The industry is reliant on human observers to monitor such activities, but they often face intimidation and harassment, resulting in many boats going unobserved. Inspections have also dropped due to the Covid-19 pandemic with authorities suspending requirements for on-board observers to contain the spread of the virus.

The absence of human observers on board is “worrying” but it is what electronic monitoring data hopes to remedy, says Mark Zimring, largescale fisheries director of US-based environmental organisation, The Nature Conservancy. 

Fish Face human observer

A human observer makes notes on the tuna catch in a vessel in the Western Pacific Ocean. Image: The Nature Conservancy

Together with his team, Zimring developed FishFace, a system which has electronic monitoring installed on video cameras onboard, that use facial recognition to gather fisheries data like recognising species, measurements and seafood traceability. 

Data from the cameras are transmitted to the monitoring office instantly, so that it can be used to make management decisions more quickly. The traditional way of checking the data is by accessing hard drives of vessels that may be at sea for up to six months, costing time and money that imperiled global fisheries do not have.

“Using early phase artificial intelligence tools, the system is able to automatically identify when activites are ocurring on deck and records what is happening. As AI tools advance, it is hoped that they will accelerate and largely automate electronic monitoring data review,” said Zimring.

Apart from illegal fishing, human rights abuses are rampant in the seafood sector. 

Thai Union Group, the world’s largest canned tuna producer, was embroiled in a labour scandal six years ago, where employees were reportedly working under dire conditions. 

An Associated Press investigation in 2015 found that children were forced to work for little or no pay peeling shrimp which ended up in the supply chains of American brands like Chicken of the Sea, and on major retailers’ shelves, including Wal-Mart, Kroger and Whole Foods.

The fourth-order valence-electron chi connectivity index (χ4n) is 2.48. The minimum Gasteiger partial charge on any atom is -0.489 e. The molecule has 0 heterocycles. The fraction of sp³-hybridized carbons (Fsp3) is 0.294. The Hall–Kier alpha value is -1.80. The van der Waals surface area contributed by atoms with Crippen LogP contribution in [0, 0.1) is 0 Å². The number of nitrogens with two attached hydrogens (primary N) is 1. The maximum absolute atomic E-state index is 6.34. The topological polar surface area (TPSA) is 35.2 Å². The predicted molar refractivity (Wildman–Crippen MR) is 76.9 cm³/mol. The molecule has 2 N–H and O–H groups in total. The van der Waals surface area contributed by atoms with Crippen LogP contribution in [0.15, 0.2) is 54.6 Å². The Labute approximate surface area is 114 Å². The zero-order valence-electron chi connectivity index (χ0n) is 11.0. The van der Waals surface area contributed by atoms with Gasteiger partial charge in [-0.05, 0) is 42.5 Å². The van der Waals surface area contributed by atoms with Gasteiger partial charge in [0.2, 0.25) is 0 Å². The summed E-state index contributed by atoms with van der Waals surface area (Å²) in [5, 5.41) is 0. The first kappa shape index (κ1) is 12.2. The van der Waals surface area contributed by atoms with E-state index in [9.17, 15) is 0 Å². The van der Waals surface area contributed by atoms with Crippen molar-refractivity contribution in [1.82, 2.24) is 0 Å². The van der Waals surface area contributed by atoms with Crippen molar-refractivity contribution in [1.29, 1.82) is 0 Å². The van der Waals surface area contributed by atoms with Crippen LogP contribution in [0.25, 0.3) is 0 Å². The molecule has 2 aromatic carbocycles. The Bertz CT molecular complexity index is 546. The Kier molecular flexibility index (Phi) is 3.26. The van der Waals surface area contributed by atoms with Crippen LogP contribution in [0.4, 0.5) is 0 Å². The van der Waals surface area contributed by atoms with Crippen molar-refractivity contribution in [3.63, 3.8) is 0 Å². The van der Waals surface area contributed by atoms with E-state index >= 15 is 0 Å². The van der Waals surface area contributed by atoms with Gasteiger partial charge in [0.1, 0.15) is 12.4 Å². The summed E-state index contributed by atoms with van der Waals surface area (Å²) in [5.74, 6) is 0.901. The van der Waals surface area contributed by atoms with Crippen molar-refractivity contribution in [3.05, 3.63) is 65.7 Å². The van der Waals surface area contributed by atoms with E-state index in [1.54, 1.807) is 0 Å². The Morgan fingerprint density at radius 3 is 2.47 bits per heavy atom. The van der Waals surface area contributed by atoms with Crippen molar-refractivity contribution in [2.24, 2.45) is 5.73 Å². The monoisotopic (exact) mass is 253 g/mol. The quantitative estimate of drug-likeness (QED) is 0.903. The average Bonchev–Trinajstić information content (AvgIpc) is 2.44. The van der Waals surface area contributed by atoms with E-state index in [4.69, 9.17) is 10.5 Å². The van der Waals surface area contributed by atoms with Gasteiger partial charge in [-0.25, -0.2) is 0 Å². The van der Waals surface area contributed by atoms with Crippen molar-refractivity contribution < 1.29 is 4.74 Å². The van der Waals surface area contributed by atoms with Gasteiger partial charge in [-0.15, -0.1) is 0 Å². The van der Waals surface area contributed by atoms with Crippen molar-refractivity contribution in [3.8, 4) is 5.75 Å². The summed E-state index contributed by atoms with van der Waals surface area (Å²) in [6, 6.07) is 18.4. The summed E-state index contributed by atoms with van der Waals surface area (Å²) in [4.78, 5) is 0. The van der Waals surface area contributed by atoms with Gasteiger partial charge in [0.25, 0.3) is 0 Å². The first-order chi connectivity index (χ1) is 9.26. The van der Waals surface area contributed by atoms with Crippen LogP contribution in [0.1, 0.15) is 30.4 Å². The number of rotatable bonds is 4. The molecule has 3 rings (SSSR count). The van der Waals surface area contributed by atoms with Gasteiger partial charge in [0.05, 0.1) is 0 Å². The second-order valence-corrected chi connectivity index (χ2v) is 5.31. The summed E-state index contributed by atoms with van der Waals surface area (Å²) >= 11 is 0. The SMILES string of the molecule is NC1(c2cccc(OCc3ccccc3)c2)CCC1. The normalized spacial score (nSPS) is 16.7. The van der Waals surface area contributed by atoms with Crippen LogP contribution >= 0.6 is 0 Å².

Since then, Thai Union has taken steps to address forced labour risks across its supply chain, including implementing FishFace’s AI technology to oversee possible unethical and human rights abuses aboard its tuna vessels.

Zimring notes: “Often times, fishers may not know or understand the rules and may operate with a sense of impunity because of lax historical enforcement. But tools like electronic monitoring make fishers and fishing companies partners in driving sustainable fisheries and, of course, creating consequences for those that don’t improve their operations.”

Cost-efficient vessel monitoring systems for Filipino small fisherfolk

With the Philippines losing up to US$1.3 billion from IUU a year, the government’s amendment in October 2020 of its fisheries code to require vessel monitoring systems (VMS) in all Philippine-flagged fishing vessels was welcomed by local governments and civil society organisations.

However, VMS devices normally used by commercial vessels can be expensive. One system is priced at about US$2,000, which cash-strapped local government units (LGUs) cannot readily purchase for their small-scale fishermen.

Parrtofishnet tracker

The Parrotfishnet tracker. The location information display shows what municipal waters the vessel in question is in, its exact location (longitude, latitude) and the time it was found. This data can be used as evidence by law enforcers if the vessel was indeed trespassing. Image: Parrotfishnet 

This is what inspired Diogenes Pascua and his team of engineers from the Mindanao University of Science and Technology in southern Philippines to design a more cost-effective device targetted for non-industrial fishers, at half the price of a regular VMS.